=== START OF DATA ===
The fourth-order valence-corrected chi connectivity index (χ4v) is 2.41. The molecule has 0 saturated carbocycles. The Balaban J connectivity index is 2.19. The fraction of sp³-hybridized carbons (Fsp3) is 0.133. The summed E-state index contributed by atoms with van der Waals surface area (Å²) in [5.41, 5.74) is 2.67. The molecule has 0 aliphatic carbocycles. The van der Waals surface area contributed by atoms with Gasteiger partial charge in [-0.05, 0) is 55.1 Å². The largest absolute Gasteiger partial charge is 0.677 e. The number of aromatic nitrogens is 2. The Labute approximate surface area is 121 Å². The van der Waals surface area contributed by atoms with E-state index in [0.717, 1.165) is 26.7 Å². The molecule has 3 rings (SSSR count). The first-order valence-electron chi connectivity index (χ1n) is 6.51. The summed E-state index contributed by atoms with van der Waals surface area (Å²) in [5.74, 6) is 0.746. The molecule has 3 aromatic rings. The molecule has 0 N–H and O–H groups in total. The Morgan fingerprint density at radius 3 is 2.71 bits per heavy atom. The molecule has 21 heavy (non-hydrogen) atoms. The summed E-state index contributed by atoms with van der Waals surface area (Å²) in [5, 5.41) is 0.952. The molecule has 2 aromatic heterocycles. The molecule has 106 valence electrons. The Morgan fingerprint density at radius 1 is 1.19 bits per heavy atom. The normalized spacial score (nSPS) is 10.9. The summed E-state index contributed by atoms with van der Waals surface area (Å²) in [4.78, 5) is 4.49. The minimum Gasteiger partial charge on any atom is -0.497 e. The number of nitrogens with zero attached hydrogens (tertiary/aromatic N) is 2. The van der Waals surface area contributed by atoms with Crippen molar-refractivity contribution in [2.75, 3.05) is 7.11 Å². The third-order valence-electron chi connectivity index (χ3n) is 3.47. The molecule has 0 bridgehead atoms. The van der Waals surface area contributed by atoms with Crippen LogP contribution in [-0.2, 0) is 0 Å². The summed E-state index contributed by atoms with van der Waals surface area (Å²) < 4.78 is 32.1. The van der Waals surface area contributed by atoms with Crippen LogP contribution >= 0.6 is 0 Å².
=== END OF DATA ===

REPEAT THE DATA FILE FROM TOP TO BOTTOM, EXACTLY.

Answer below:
The fourth-order valence-corrected chi connectivity index (χ4v) is 2.41. The molecule has 0 saturated carbocycles. The Balaban J connectivity index is 2.19. The fraction of sp³-hybridized carbons (Fsp3) is 0.133. The summed E-state index contributed by atoms with van der Waals surface area (Å²) in [5.41, 5.74) is 2.67. The molecule has 0 aliphatic carbocycles. The van der Waals surface area contributed by atoms with Gasteiger partial charge in [-0.05, 0) is 55.1 Å². The largest absolute Gasteiger partial charge is 0.677 e. The number of aromatic nitrogens is 2. The Labute approximate surface area is 121 Å². The van der Waals surface area contributed by atoms with E-state index in [0.717, 1.165) is 26.7 Å². The molecule has 3 rings (SSSR count). The first-order valence-electron chi connectivity index (χ1n) is 6.51. The summed E-state index contributed by atoms with van der Waals surface area (Å²) in [5.74, 6) is 0.746. The molecule has 3 aromatic rings. The molecule has 0 N–H and O–H groups in total. The Morgan fingerprint density at radius 3 is 2.71 bits per heavy atom. The molecule has 21 heavy (non-hydrogen) atoms. The summed E-state index contributed by atoms with van der Waals surface area (Å²) in [5, 5.41) is 0.952. The molecule has 2 aromatic heterocycles. The molecule has 106 valence electrons. The Morgan fingerprint density at radius 1 is 1.19 bits per heavy atom. The normalized spacial score (nSPS) is 10.9. The summed E-state index contributed by atoms with van der Waals surface area (Å²) in [4.78, 5) is 4.49. The minimum Gasteiger partial charge on any atom is -0.497 e. The number of nitrogens with zero attached hydrogens (tertiary/aromatic N) is 2. The van der Waals surface area contributed by atoms with Crippen molar-refractivity contribution in [2.75, 3.05) is 7.11 Å². The third-order valence-electron chi connectivity index (χ3n) is 3.47. The molecule has 0 bridgehead atoms. The van der Waals surface area contributed by atoms with Crippen LogP contribution in [-0.2, 0) is 0 Å². The summed E-state index contributed by atoms with van der Waals surface area (Å²) < 4.78 is 32.1. The van der Waals surface area contributed by atoms with Crippen LogP contribution >= 0.6 is 0 Å².